One of the things I appreciate most about this great state is our ability to be self-sustainable.  Alaska can or does produce everything we need for cleaner energy and agriculture.  Over the years I have heard so many people including Alaskans say that nothing will grow here because of our short seasons and cold weather.  Well, I am here to tell you that it is because of our short (yet vibrant) seasons that give us world record vegetables.  The Matanuska Susitna Valley is proving people wrong with viable commercial crops as well as specialty crops growing right here in our own backyard.   I have seen some amazing things such as; artichoke, bananas, grapes, cherry and plum trees and yes even a pineapple.  With a little help from Permaculture and High Tunnels, Alaska is paving a new way to gain a sustainable life.


The following facts were gathered by the Alaska Division of Agriculture and the AITC National Resource Directory at:

1.     What are Alaska's top 3 crops?  A: Hay, Barley and Oats with Hay being the top producer for Alaska.

2.     What Alaska grown vegetable is fried at the Alaska Chip Co. in Anchorage, Alaska?   A: Potatoes

3.      What does the "Alaska Grown" label really mean?   A: Any Produce baring the Alaska Grown symbol was grown right here in Alaska.

4.      Barley stems and oats are cut/baled and used for bedding for farm animals and what non-farm animal?   A: Alaska Sled Dogs

5.      Can Alaska Farmers grow oranges, pecans, pineapples or bananas outdoors?   A:  No, Alaska's growing seasons are to long.

6.      What giant vegetable gains a prize at the Alaska State Fair every year?   A:  Cabbage

7.      How much land in Alaska is dedicated to farms?   A: 900,000

8.      In 2007, Scott Robb of Palmer, Alaska entered 2 World Record Kale at the Alaska State Fair, how heavy was the largest?   A: 105.9 lbs.

9.      Mr. Scott Robb also in 1999 submitted a Rutabaga World Record at what weight?   A: 75.75 lbs.

10.     Alaska has 365 million acres of surface area, how much is suitable waterfowl habitat?   A: 50%

11.     What location in Alaska produces more potatoes: Tanana Valley or Matanuska Susitna Valley?   A: Matanuska Susitna Valley

12.     Which region Tanana or Matanuska Susitna has more planted acreage?   A: Tanana Valley

13.     TRUE OR FALSE: Bindweed and Blue Flowering Lettuce is prohibited in Alaska?   A: True; they are on Alaska's list of prohibited/restricted noxious weeds.

14.     Why was Alaska in the headlines in 1930's... what Project?   A: Matanuska Colony Project

15.     What event prompted the Matanuska Colony Project?   A: The Great Depression

16.     What is the most common way Noxious Weeds are spread in Alaska?   A: Recreating People

17.     After a volcano eruption, what Alaska city closed their agricultural experiment station?   A: Kodiak

18.     What percentage of Alaska's food is grown in Alaska?   A: 5%

19.     Where are Alaska's 2 Experiment Farms located?   A: Fairbanks and Palmer

20.     How many times larger is Alaska than Texas?   A: About 2.5 when the tide is high and over 3x's when the tide is low

21.     Today, Alaska's top crop was once traded by miners for gold because of their high vitamin C content, what crop is this?   A:  Potatos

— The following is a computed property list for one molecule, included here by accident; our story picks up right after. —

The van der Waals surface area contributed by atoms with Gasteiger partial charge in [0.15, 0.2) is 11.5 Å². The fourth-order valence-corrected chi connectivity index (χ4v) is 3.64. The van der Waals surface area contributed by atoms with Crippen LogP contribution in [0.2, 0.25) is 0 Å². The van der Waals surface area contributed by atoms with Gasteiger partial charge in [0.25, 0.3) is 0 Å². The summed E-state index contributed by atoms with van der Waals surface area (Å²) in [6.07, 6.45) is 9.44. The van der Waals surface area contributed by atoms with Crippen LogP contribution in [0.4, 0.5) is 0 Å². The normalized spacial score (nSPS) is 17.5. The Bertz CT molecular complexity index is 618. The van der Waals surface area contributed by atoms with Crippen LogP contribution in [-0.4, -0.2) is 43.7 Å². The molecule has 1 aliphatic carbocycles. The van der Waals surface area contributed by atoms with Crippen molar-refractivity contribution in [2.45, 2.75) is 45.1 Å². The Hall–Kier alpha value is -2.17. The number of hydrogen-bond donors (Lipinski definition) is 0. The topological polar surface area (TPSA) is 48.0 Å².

22.     What Alaska waste product when mixed peat makes an excellent compost?   A: Fish waste

23.     Which of Alaska's Wildflowers has a potential as a forage crop:   A: Fireweed

24.     Very high anti-oxidant levels in what wild Alaska berry is prompting efforts to manage, and not cultivate for nutraceutical and dietary uses?   A: Blueberries

25.     What is Permafrost?   A: Soil below freezing for 2 or more years.

26.     What botanical garden at UAF is nationally recognized and conducts northern climate research projects?   A: Georgeson Botanical Garden

27.     Where does Alaska place in US Agriculture production?   A: 49th or 50th

28.     Who is delegated to provide loans to Alaska Farmers?   A: Agricultural Revolving Loan Fund (ARLF)

29.     Sourdough Bluejoint Reedgrass is currently being studied for what?   A: The potential as a Bio-fuel

30.     What does Alaska actually mean?   A: Alyeska is the Great Land

31.     What portion of Alaska farms were operated by women in 2007, with national at 16%?   A: About 1/4 (24%)

32.     In 1920 Fairbanks opened Alaska first Mill, what kind?   A: To mill wheat into flour

33.     How many families were originally brought in for the Matanuska colonly Project?   A: Approx. 200 families with replacements that arrived later

34.     What percentage of food eaten by Alaskans is produced outside of Alaska?   A: 95%

35.     What crop is raised on the most land on the Kenai Peninsula?   A: Hay

36.     What percentage of food that is grown in Alaska is consumed by Alaskans?   A: 100%

37.     What countries are comparable to Alaskas agriculture potential?   A: Scandinavian countries


For more information pertaining to Agriculture in Alaska there are many resources:

*  Alaska's 12 Soil and Water Conservation Districts:  (Anchorage, Copper River Valley, Salcha Delta, Fairbanks, Kodiak, Southeast, Homer, Middle Yukon, Upper Susitna, Kenai, Palmer and Wasilla)                                                                                                        

*  Agriculture in the Classroom (AITC)    

*  Alaska Division of Agriculture               

*  University of Fairbanks, Alaska (UAF)  

*  Natural Resource Conservation Service